After months of planning, the first ever Chester Fest couch and music festival in Prince Albert is only days away.
The project is the brainchild of Joel Rohs and Kayanna Wirtz, who wanted to bring a unique music festival with a little bit of everything to Prince Albert.
The resulting festival features headliners the Dead South (Friday) and Harlequin (Saturday) along with a mix of local and travelling acts providing hours of musical entertainment. The festival is also set to feature kids activities, free music and art lessons a foosball tournament, beer gardens and a public art canvas project.
While weekend passes and Saturday passes are still available, Friday passes have sold out.
“Hopefully by late Friday evening I’ll get to relax and enjoy it a little,” Rohs laughed when reached by phone Tuesday.
“I’m looking forward to seeing it come to fruition and actually happen.”
Rohs said ticket sales are picking up.
“It’s awesome to see people finally commit to our idea, and we really appreciate it.”
Putting the festival together has been a journey for Rohs, Wirtz and the third member of their team, Julie Watt.
“It’s been a really big learning curve. But it’s been awesome,” Rohs said.
“I learned a lot of things along the way, maybe bit off more than we could chew at first, but it’s all come together really nicely and not too bad for our first time out as a festival.”
Rohs said Wirtz has put in a ton of work, as has Watt, who has served as a tiebreaking vote and has helped with sponsorship.
That sponsor support, Rohs said, has been key, as festivals like this aren’t really money makers.
“It’s nice to see community-minded people and businesses that are willing to help us out and see our vision and plan. We couldn’t be more thankful for them for helping us put it all together.” He also thanked the 55 or so volunteers who are helping to ensure things go smoothly.
Rohs said the reception has been overwhelmingly positive, with many people telling him it’s the coolest thing they’ve heard of. Frustratingly, at first that didn’t translate into ticket sales, but Rohs said the festival is now on pace to cover its costs. That means it looks, for now, like the event will return again in 2020.
The festival also managed to track down all of the furniture required — 102 couches and chesterfields.
“It’s a whole lot of furniture if you ask me,” Rohs said. “They’re being cleaned, sorted out and fixed as we speak to get them all ready for Friday and Saturday.”
Chester Fest, he said, happens rain or shine. There are tents on site and covers for the couches, as well as an overhang for the stage.
While Rohs is excited about all the musical acts, he’s especially pumped for Harlequin. The Canadian rock band from Winnipeg is best known for hit singles I did it for Love, Thinking of You, Superstitious Feeling and Innocence. Their top singles peaked on the charts in the late 1970s and early 1980s.
“I was a real Harlequin fan as a kid. I grew up to a lot of their songs which is kind of strange for someone my age,” he said. “They’ve still got it. They still rock.”
Rohs is far from the only one excited about Chester Fest.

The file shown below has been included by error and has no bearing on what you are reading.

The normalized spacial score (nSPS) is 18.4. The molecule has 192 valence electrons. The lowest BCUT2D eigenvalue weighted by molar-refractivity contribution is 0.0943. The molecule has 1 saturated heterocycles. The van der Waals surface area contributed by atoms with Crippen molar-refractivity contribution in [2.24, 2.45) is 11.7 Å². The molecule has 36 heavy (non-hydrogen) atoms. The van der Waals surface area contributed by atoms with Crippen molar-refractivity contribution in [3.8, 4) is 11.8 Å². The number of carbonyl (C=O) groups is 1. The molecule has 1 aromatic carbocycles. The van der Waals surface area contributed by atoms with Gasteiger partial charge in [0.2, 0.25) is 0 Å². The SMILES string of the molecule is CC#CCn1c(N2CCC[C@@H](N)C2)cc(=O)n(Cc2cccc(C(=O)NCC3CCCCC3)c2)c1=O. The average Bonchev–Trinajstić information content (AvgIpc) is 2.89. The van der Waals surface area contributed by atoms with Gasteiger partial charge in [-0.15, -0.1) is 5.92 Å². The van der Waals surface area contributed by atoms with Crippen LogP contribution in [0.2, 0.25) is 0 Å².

Roots-Rocker Matt Blais is one of the acts set to perform Saturday. The Calgary-based singer just released a new album, In Shadow and Light, and is set to take it on the road this summer.
“We’re really excited. We threw a big party and finally got to play the songs live and it has gone over pretty well,” he said by phone last week.
“The music on the album is pretty lively and bluesy. It’s got this dark edge to it, but it’s still that energetic intense sound I always go for. It balances, especially lyrically, positivity and hope with darkness and frustration.”
Blais has been busy as of late. He’s collaborated with Sam Robers, opened for Monster Truck, the Srumbellas, the Trews and Blue Rodeo. In Shadow and Light is his first new album in six years. He worked on it with producer Brian Moncarz of Our Lady Peace and the Trews, engineer Josh Gwillam who has worked with the Road Hammers and George Canyon, and guitarists Jimmy Boskill of the Sheepdogs and Russel Broom, who works with Jann Arden.
“We’re workhorses,” Blais said of him and his band. ‘We love being on stage. I blinked and realized that after years I hadn’t released an album. Luckily, I had a collection of songs _ I always try to keep writing.”
Blais said he learned a lot working on the album.
“As a musician, your team is so important. A producer like Brian is so integral to me because he gets me in the right headspace to sing a song. He knows how to set the scene,” Blais said.
“As for Jimmy, Jimmy is a virtuoso multi-instrumentalist. He thinks five steps ahead. He’ll be recording a guitar track and say, ‘I’m leaving this space here for a mandolin part.’ He approaches music like chess. He’s thinking farther ahead than anyone can father. I learned a lot from both of those guys about how to craft a song sonically.”
Now, as he readies for his Prince Albert show, Blais and his act, consisting of a four-piece rock band, is looking forward to the Chester Fest atmosphere.
“The best part of music festivals is the community that comes out. (Smaller festivals) are community-driven, and that’s something we’ve been drawn to,” he said.
“When I heard about Chester Fest and spoke with them, that was the sense I got. It didn’t matter the genre of music, the particular demographic they were going after, it seemed a lot more focused n a musical experience. That’s what I responded to. Hopefully, we’ll get some people dancing.”